Imagine a young man who is the heir to great wealth and honour. A kingly crown, even an imperial throne, awaits him. He becomes lord and sovereign over many lands and realms. Titles, riches, privileges, palaces, stately mansions, royal yachts, massive endowments from the civil purse, round-the-world trips to South Africa, India, China, Ecuador – these are the things he is given! And having received all these, he marries a poor peasant girl from some remote backwater, without any privileges whatsoever. But the point is that these now belong to her as much as they belong to him! And so what is true of Jesus Christ in all that he did is true of us. The titles, honours and privileges that have been given to Jesus Christ the Son are bestowed upon you and me, by the grace of God, royal children and co-heirs with Christ.

He died on the cross, being made sin by God the Father. We died with him on the tree. He was raised from the dead, having defeated its power and is thereby declared to be the Son of God. We too are raised from death to life. He ascended from earth to heaven, to the right hand of the Father. We too are seated with him in heavenly places. He will live and reign for ever, over the new heavens and the new earth, in which sin has been destroyed and Satan vanquished. So will we! Jesus Christ says to us, ‘All that I am I give to you, all that I have I share with you. This is my solemn vow’. What is the Christian faith? It is recognising that Christ’s story is our story. What he is, he is for us.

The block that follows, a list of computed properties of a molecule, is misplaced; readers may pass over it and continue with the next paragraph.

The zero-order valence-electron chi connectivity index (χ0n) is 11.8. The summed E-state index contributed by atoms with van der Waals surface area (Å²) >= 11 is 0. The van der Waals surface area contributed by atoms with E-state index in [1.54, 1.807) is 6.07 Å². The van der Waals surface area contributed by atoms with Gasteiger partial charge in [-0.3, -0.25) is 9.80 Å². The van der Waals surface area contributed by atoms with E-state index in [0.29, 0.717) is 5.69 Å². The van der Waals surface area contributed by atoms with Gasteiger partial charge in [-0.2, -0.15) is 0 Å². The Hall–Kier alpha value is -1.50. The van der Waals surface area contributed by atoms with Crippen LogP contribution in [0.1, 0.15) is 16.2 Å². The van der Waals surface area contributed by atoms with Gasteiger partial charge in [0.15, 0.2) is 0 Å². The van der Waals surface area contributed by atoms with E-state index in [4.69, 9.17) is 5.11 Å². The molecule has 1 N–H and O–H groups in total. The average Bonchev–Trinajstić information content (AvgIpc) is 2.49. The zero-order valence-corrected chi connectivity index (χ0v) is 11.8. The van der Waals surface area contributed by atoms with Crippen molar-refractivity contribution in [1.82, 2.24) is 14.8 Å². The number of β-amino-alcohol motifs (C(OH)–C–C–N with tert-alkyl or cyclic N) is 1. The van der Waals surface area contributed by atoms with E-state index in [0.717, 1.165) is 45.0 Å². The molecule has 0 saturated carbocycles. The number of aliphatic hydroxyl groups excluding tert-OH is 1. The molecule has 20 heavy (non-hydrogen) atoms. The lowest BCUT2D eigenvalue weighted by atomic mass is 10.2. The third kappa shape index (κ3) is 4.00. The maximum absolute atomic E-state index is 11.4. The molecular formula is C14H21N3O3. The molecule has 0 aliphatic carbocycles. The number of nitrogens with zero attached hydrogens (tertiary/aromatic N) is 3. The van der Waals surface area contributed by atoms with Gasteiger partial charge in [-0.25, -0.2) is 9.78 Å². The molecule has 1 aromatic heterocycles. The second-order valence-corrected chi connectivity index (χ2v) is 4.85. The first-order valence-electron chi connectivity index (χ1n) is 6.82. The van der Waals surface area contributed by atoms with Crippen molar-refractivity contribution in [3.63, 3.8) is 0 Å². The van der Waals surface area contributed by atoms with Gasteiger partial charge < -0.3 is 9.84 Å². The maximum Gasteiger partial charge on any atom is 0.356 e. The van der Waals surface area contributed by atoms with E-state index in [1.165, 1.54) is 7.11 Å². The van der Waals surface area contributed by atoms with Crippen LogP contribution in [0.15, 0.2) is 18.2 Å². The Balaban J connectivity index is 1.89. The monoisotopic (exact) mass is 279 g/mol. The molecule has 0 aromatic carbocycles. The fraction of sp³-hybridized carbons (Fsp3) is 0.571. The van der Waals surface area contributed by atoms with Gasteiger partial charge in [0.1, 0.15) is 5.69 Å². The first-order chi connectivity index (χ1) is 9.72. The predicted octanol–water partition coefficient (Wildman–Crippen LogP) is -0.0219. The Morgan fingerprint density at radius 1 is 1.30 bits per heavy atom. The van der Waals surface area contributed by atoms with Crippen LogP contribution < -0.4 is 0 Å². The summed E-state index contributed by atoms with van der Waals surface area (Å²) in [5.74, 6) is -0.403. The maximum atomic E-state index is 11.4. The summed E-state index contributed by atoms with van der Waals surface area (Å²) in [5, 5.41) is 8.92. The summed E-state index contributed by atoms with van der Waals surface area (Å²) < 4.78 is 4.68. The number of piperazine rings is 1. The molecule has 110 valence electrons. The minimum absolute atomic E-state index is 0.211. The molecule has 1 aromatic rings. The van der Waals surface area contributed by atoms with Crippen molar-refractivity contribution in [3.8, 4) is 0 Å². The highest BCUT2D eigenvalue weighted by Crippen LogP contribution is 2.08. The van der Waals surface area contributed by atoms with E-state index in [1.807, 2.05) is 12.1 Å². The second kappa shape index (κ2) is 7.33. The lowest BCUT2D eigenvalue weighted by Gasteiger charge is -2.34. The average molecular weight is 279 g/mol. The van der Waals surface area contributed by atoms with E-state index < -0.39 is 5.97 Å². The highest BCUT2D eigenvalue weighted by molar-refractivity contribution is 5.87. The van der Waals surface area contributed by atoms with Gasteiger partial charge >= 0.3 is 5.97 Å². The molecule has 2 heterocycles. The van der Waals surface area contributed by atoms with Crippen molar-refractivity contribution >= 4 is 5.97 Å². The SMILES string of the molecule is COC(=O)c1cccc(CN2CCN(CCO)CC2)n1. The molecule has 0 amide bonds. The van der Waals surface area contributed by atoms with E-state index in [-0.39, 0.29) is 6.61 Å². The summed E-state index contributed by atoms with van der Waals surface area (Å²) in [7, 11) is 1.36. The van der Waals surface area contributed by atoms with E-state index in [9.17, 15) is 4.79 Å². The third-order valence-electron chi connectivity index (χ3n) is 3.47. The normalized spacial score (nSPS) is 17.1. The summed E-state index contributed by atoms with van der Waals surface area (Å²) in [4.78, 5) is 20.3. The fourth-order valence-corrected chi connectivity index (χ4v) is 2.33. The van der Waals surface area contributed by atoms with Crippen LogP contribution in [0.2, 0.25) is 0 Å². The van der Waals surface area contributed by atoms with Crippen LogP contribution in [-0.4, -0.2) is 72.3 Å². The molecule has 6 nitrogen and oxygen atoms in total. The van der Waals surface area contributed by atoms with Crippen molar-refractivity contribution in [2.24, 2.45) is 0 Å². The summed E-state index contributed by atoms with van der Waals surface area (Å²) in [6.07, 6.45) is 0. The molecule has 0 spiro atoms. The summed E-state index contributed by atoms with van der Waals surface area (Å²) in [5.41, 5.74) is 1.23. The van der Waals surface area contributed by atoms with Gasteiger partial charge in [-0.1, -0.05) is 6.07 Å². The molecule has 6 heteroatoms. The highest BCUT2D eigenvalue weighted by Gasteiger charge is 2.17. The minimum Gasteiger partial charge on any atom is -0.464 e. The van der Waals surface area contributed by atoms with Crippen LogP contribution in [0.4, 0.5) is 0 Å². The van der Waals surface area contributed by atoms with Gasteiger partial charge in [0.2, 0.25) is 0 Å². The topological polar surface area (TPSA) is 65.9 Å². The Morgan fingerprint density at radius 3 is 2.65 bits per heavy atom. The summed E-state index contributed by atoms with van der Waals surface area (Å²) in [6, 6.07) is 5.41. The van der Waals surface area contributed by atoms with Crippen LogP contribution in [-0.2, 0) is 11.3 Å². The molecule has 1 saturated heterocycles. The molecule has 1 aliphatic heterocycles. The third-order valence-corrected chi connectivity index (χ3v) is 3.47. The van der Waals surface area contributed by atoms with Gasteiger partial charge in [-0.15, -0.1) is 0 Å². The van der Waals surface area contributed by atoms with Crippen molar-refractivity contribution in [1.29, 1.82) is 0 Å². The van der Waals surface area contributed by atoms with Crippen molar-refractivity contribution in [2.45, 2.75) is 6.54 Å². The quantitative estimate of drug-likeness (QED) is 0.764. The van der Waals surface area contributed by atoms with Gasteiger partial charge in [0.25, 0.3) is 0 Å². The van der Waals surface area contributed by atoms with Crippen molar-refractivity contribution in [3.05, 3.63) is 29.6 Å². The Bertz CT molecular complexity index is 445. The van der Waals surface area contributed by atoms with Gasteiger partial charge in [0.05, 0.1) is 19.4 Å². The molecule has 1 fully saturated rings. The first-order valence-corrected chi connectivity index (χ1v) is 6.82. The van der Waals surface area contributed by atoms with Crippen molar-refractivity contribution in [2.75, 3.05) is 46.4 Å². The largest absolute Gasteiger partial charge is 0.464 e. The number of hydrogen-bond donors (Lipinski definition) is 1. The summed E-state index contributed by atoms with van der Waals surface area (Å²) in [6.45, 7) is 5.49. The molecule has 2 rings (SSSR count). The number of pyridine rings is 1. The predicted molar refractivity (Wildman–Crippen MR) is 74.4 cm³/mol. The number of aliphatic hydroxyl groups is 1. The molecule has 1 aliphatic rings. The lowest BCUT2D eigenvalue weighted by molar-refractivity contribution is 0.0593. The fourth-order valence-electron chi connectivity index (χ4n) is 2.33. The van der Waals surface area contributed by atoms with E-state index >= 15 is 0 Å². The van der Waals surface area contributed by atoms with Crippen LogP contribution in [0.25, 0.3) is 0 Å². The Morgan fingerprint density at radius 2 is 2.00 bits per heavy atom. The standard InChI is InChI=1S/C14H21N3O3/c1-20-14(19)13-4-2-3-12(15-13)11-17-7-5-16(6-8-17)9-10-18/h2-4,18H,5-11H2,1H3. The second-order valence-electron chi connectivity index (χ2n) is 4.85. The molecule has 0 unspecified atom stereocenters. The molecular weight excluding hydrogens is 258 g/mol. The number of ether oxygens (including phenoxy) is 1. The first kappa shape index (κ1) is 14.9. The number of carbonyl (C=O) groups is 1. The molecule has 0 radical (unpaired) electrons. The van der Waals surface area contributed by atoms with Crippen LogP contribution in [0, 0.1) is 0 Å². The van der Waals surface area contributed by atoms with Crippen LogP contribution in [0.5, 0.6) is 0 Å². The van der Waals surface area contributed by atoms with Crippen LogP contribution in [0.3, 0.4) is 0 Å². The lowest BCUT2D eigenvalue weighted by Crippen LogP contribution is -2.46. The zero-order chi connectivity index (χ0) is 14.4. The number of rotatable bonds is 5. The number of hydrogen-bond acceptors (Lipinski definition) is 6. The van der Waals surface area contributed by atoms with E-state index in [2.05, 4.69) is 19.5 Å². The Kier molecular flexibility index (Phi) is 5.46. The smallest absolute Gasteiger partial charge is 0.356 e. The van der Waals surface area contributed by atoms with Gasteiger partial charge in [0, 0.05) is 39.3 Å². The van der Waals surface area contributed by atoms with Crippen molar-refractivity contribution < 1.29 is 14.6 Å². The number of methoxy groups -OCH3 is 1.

We can even say that there a sense in which even the Lord Jesus Christ, in his humanity, feels it is ‘not good to be alone’. He has willingly been sent from heaven to earth, in human flesh, to seek out and to bring his bride to himself. Isaiah 53.11: ‘Out of the anguish of his soul he shall see and be satisfied.’ His mission to bring many sons to glory was one which he undertook with this anguish, in full knowledge of the pain it would bring him, but in full anticipation of its joyful completion.

Do we come back down to earth with a bump in verse 33? From glory, heaven and eternity to the home, the weekly routines, the kitchen, the garage, the household chores? No – this is all the glory of the gospel being exhibited in the earthly lives of husbands and wives. Husbands, by loving your wife, you are exhibiting the love of Jesus Christ for the church. And wives, by respecting your husband you are not only reflecting the order which God has established in creation; you are not only obeying God’s commands which are holy and righteous and good; you are exhibiting the submission and dependence that the church has on its Saviour. The commentator Peter O’Brien says that a Christian marriage should ‘reproduce in miniature the beauty shared between the Bridegroom and the Bride’, that is, Christ and the church. The gospel is revealed through their marriage.

And for all of us – let us see that earthly marriages, even the best, eventually come to an end. Human marriage enables us to lift up our eyes and see the eternal, unbreakable, covenant between God and his people, sealed in the blood of the Saviour, who will come back soon and claim his bride. Amen! Come, Lord Jesus.

Paul Yeulett is Pastor of Shrewsbury Evangelical Church.